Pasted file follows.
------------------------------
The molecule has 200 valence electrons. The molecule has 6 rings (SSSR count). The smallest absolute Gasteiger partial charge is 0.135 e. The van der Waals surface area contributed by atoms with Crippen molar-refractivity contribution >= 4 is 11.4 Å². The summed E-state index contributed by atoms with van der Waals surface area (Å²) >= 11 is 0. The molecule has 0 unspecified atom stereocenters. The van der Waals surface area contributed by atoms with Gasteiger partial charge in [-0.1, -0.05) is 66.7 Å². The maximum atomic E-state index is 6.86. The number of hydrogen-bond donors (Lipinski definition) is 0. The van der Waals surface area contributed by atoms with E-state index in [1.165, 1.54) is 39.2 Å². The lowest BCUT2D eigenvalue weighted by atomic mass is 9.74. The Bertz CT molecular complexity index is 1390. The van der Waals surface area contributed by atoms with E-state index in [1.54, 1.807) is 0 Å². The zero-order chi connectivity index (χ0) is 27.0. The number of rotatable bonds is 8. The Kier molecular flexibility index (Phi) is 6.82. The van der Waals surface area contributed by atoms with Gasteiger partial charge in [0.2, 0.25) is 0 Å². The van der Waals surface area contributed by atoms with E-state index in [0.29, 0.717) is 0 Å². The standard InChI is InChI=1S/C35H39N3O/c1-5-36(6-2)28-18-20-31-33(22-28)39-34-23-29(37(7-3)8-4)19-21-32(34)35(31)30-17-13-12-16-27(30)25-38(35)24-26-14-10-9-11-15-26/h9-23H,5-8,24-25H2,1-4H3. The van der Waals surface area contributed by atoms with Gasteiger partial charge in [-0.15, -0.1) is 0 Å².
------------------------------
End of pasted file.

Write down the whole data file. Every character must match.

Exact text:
The molecule has 200 valence electrons. The molecule has 6 rings (SSSR count). The smallest absolute Gasteiger partial charge is 0.135 e. The van der Waals surface area contributed by atoms with Crippen molar-refractivity contribution >= 4 is 11.4 Å². The summed E-state index contributed by atoms with van der Waals surface area (Å²) >= 11 is 0. The molecule has 0 unspecified atom stereocenters. The van der Waals surface area contributed by atoms with Gasteiger partial charge in [-0.1, -0.05) is 66.7 Å². The maximum atomic E-state index is 6.86. The number of hydrogen-bond donors (Lipinski definition) is 0. The van der Waals surface area contributed by atoms with E-state index in [1.165, 1.54) is 39.2 Å². The lowest BCUT2D eigenvalue weighted by atomic mass is 9.74. The Bertz CT molecular complexity index is 1390. The van der Waals surface area contributed by atoms with E-state index in [1.54, 1.807) is 0 Å². The zero-order chi connectivity index (χ0) is 27.0. The number of rotatable bonds is 8. The Kier molecular flexibility index (Phi) is 6.82. The van der Waals surface area contributed by atoms with Gasteiger partial charge in [0.2, 0.25) is 0 Å². The van der Waals surface area contributed by atoms with E-state index in [0.29, 0.717) is 0 Å². The standard InChI is InChI=1S/C35H39N3O/c1-5-36(6-2)28-18-20-31-33(22-28)39-34-23-29(37(7-3)8-4)19-21-32(34)35(31)30-17-13-12-16-27(30)25-38(35)24-26-14-10-9-11-15-26/h9-23H,5-8,24-25H2,1-4H3. The van der Waals surface area contributed by atoms with Gasteiger partial charge in [-0.15, -0.1) is 0 Å².